- Hits: 2011 2011
What is it we most want or lack an origin story of? On approaching my eighties, I've concluded it's the experience of being. I am increasingly aware just of being, of being something. And increasingly this has become the foundation of my sense of well being in general. Because of how I carve nature at its joints (see the introduction to this section) I trace that experience back to us having evolved, first to become living creatures, then to become human, finally to become conscious. From this point of view, the key to finding meaning in life lies in the study of these particular stages of evolution. Yet we're very unlikely to get that kind of wisdom from how science studies evolution, at least not within our lifetimes.
Is that OK, making the human lifespan the standard for what we should study? I think so. Each of us exists no longer than a lifetime, and I've come to think that how evolution and development continue to express themselves throughout our lives is the greatest of all dramas. Science only matters as it features in that drama. After all, if all humans died, science wouldn't exist. In some absolute sense, resources available to us for enriching our experiences in our lifetimes are more important than progress in science. The value of science depends on how it can serve us during our lifetimes, as it always has.
So why are we still living with a pre-Victorian theory of evolution--Darwin, approaching 30, was already two-years back from his Galapagos trip and working on his theory when the 17-year old Victoria ascended the throne. The big issue then was the origin of species. The leading science of the day was making sense of new creatures being discovered on distant continents and as fossils in the ground. The leading technology was the breeding of livestock for which you had to select among the best available species.To solve the big issue of his day Dawin drew on that science, artificial selection by livestock breeders, to come up with his mechanism he called natural selection. But while his theory may account for our inclination to rape and murder each other in order to propel our genes into future generations, that doesn't address the big issues facing us--how, individually, we matter, and how as a species we belong in the world. What does it mean, to us, today, that we evolved?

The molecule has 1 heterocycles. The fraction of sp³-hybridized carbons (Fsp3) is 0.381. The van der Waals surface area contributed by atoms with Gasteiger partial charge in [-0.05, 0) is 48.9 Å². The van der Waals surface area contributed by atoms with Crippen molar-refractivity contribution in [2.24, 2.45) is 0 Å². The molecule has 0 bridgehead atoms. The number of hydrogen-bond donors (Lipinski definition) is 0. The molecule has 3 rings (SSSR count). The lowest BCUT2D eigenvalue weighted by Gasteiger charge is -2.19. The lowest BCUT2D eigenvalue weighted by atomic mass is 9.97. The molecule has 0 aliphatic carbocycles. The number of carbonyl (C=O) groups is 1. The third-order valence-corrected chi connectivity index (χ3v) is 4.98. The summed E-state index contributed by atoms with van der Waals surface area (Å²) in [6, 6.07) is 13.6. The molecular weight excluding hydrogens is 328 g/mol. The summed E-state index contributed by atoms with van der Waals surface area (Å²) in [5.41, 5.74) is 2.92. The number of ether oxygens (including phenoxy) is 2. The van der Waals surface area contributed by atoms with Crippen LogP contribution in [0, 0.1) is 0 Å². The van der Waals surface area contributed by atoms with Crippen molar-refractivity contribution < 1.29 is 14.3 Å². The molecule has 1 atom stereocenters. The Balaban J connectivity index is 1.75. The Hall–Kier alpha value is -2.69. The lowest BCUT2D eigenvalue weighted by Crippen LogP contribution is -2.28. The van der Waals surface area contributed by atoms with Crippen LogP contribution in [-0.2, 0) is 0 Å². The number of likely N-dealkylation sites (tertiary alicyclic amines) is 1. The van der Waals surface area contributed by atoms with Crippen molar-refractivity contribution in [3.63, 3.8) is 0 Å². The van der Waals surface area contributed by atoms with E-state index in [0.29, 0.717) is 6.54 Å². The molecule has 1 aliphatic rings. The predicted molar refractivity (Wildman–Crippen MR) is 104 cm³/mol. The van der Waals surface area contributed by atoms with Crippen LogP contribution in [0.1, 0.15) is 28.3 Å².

To answer that question I go back to the five creations I've already proposed. From how different the two are that we know most about, the material world and the quantum world, I'm going to assume the creations of life and consciousness also operate on entirely different principles. I don't know that's true, but it seems a reasonable assumption. In particular, I won't carry over to the creation of life the laws of physics that hold in creation three, the physical world of the elements.
The main problem I face is needing appropriate metaphors in order to imagine anything. For life I do have one or two metaphors. But for consciousness I have none at all. I have nothing but my experiences of it. Here goes.
My main metaphor for life is, patterns of connection. I got this idea from Gregory Bateson, who I expect got it from his father, William Bateson. Examples of patterns of connection are complicated physical systems such as water sheds, where an input you make in one place--the breaking of a dam, for example--will have a complex set of outcomes throughout the system, just through how everything's connected. To create machine intelligence technicians set up a system like that, from scratch, out of banks of switches, each bank of switches processing the signals from the bank preceding it. What's different in this case is, you tell the system what output you want from what you put into it, and let the system arrive at the pattern of connections inside it that "solves the problem." It does this by trying out different patterns of connections throughout the banks of switches, arriving gradually at the solution as it's told how well it's doing.